The first skyscrapers I ever saw were in Houston, Texas, when Daddy took our family to the city for a weekend excursion, from Corpus Christi.
My sisters and I spent hours trying on dresses in a massive department store. We’d never seen an escalator and begged to ride it over and over. For lunch, we sat in school desks and ate bowls of chunky chili at the original James Coney Island.
If Dad were to visit downtown Houston today, I’m not sure he’d recognize the place. The good news is the changes have made the city much more accessible to wheelchair users.
Houston is a modern city. The flat terrain, underground downtown tunnel system and accessible streets make it a great place for a gal in an electric wheelchair.
The MetroRail travels only 7.5 miles, yet it gets me to within a few blocks of several major attractions. The 16 stops along the MetroRail route, from I-10 downtown to the 610 South Loop, include popular destinations such as Main Street Square, the Museum District, Hermann Park/Rice University, the Houston Zoo, the Houston Medical Center and Reliant Park.
A one-way ride costs $1 or you can buy an all-day pass for $2. That beats hunting for a parking space, and the train is wheelchair-accessible.
Water fountains shoot streams into the air as the MetroRail glides to a stop in the Main Street Square. Ten new hotels have opened in the past five years, including a 1,200-room Hilton-Americas with a pedestrian crosswalk that connects to the convention center.
Nearby, the Downtown Aquarium’s Ferris wheel lights up the night sky. The Bayou Place entertainment complex has billiards, art house films, live music and restaurants. Houston’s famous sports complexes offer everything from professional baseball, football and hockey to the world’s largest rodeo.
Museums, animals and the arts
You could spend days canvassing the city’s impressive Museum District. At the Houston Museum of Natural Science, some 750 gems and minerals are illuminated with fiber-optic lighting. Explore thousands of years of Native American history and see artifacts from the early space program.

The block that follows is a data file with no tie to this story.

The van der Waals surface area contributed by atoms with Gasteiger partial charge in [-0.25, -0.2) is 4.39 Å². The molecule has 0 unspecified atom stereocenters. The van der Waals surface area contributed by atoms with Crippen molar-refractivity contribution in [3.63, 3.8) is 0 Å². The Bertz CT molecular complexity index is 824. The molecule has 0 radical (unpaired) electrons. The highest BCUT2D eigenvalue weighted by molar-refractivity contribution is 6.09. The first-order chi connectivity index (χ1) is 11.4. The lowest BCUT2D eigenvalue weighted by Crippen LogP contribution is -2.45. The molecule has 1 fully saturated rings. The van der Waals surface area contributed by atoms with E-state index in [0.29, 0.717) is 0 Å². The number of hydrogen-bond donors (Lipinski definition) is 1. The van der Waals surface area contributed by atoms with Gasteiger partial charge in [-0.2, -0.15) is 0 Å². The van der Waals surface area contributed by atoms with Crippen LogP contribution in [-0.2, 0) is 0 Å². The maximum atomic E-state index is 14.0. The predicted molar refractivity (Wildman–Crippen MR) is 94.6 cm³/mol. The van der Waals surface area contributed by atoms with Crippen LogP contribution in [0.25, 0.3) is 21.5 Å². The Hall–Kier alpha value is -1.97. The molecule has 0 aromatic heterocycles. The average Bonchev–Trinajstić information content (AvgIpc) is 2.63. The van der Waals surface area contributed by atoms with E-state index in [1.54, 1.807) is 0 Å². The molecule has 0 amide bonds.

Step inside the Cockrell Butterfly Center, where hundreds of butterflies live in a naturalistic rain forest setting. Visitors inside the three-story glass conservatory typically see 50 to 60 species flying through the balmy air or hovering over a tropical flower. Special doors and an elevator provide access for wheelchair users. Lunch at the on-site McDonald’s or picnic on the grounds. Don’t miss the IMAX and planetarium. Wheelchairs are available on request.
If you’re traveling with youngsters, the Children’s Museum of Houston is a must-see. It’s ranked by Child magazine as one of the nation’s top children’s museums; kids can play TV anchor, paint a masterpiece or travel to a mountain village in Mexico.
This summer the museum is hosting “Transcending Barriers: Selections from the MDA Art Collection” through July 29. Be sure to stop in and see the 28 imaginative pieces created by children who are served by MDA.
Another kid-pleasing attraction is The Health Museum, an affiliate of the world-famous Texas Medical Center. During the daily science lesson, an educator dissects a sheep’s brain to explain neuroscience.
The Health Museum’s main attraction is the Amazing Body Pavilion where a 22-foot-long backbone with ribs descends from the ceiling to the floor. Peer inside a colossal eyeball or sit on a giant tooth. The larger-than-life exhibit features hands-on experiments.
Need some fresh air? The Houston Zoo is located on 55 acres inside Hermann Park. The best time to visit is fall or spring. Even the animals prefer to nap during Houston’s humid summers.
Looking for more cultural diversions? The Houston Museum of Contemporary Art is a noncollecting institution housed in an all-metal building. The rotating exhibits are wheelchair-accessible, and admission is free.
Houston’s downtown Theater District spans 17 blocks and is second only to New York City in the number of seats in a concentrated area. From the Tony Award-winning Alley Theatre to the Theatre Under the Stars (TUTS), the city’s calendar of plays and musicals is packed with traditional family favorites and uniquely Texas productions. Houston is a cosmopolitan city, and visitors also can sample the ballet, symphony and opera.
For more information, call (800) 4Houston.
Worth the drive
Galveston Island is 50 miles south of Houston. Only 2 miles wide, the 32-mile-long island has charming Victorian architecture, a wheelchair-accessible fishing pier and a year-round water park.
No one expects to see pyramids in Texas, but there are three of them in Galveston. Moody Gardens is an educational/entertainment center with a 10-story glass Rainforest Pyramid, a Discovery Pyramid with interactive traveling exhibits and the Aquarium Pyramid where guests get a diver’s-eye view of the underwater world.
Stay at the Moody Gardens Hotel and take a swim in the indoor, heated, lap pool. A full body lift assists guests with disabilities.
Make a splash at one of Galveston’s newest attractions — Schlitterbahn Waterpark, the world’s first convertible water park. When the temperatures drop, a 70,000-square-foot area of the park becomes an indoor water playground with more than a dozen heated attractions.
Galveston has an interesting collection of museums. Visitors can step aboard an oil rig at the Ocean Star Offshore Drilling Rig and Museum, imagine riding the rails at the Railroad Museum and view one of the finest collections of restored aircraft at the Lone Star Flight Museum.
Getting around Galveston in a wheelchair is easy. Catch an Ebus (an electric bus) for 75 cents; you can also contact Dial-a-Ride.
Barbara Twardowski of Mandeville, La., has Charcot-Marie-Tooth disease.